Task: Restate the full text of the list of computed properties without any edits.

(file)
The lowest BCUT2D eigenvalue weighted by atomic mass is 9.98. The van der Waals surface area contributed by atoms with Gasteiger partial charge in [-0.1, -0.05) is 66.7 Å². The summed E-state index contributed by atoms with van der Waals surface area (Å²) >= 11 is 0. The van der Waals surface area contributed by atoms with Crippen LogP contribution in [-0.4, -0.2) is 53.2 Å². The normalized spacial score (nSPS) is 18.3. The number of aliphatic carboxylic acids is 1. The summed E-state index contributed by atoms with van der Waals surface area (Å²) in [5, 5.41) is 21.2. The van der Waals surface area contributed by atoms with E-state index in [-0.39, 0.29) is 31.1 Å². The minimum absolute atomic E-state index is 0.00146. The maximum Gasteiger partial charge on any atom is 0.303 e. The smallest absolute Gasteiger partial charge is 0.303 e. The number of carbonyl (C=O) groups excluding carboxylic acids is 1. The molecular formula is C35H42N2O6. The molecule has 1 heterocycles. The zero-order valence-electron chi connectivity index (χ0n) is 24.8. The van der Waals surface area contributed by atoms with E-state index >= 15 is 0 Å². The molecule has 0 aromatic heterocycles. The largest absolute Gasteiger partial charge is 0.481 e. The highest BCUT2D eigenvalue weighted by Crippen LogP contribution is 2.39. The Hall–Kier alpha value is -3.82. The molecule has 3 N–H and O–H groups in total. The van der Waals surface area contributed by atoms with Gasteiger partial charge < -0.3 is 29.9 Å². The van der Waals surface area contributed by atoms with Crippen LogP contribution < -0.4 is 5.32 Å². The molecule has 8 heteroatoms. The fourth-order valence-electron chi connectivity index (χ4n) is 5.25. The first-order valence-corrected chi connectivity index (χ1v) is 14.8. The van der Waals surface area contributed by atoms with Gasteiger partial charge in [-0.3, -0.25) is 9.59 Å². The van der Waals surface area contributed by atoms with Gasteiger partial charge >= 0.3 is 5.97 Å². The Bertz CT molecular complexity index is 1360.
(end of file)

The lowest BCUT2D eigenvalue weighted by atomic mass is 9.98. The van der Waals surface area contributed by atoms with Gasteiger partial charge in [-0.1, -0.05) is 66.7 Å². The summed E-state index contributed by atoms with van der Waals surface area (Å²) >= 11 is 0. The van der Waals surface area contributed by atoms with Crippen LogP contribution in [-0.4, -0.2) is 53.2 Å². The normalized spacial score (nSPS) is 18.3. The number of aliphatic carboxylic acids is 1. The summed E-state index contributed by atoms with van der Waals surface area (Å²) in [5, 5.41) is 21.2. The van der Waals surface area contributed by atoms with E-state index in [-0.39, 0.29) is 31.1 Å². The minimum absolute atomic E-state index is 0.00146. The maximum Gasteiger partial charge on any atom is 0.303 e. The smallest absolute Gasteiger partial charge is 0.303 e. The number of carbonyl (C=O) groups excluding carboxylic acids is 1. The molecular formula is C35H42N2O6. The molecule has 1 heterocycles. The zero-order valence-electron chi connectivity index (χ0n) is 24.8. The van der Waals surface area contributed by atoms with E-state index >= 15 is 0 Å². The molecule has 0 aromatic heterocycles. The largest absolute Gasteiger partial charge is 0.481 e. The highest BCUT2D eigenvalue weighted by Crippen LogP contribution is 2.39. The Hall–Kier alpha value is -3.82. The molecule has 3 N–H and O–H groups in total. The van der Waals surface area contributed by atoms with Gasteiger partial charge < -0.3 is 29.9 Å². The van der Waals surface area contributed by atoms with Crippen LogP contribution < -0.4 is 5.32 Å². The molecule has 8 heteroatoms. The fourth-order valence-electron chi connectivity index (χ4n) is 5.25. The first-order valence-corrected chi connectivity index (χ1v) is 14.8. The van der Waals surface area contributed by atoms with Gasteiger partial charge in [-0.3, -0.25) is 9.59 Å². The van der Waals surface area contributed by atoms with Gasteiger partial charge >= 0.3 is 5.97 Å². The Bertz CT molecular complexity index is 1360.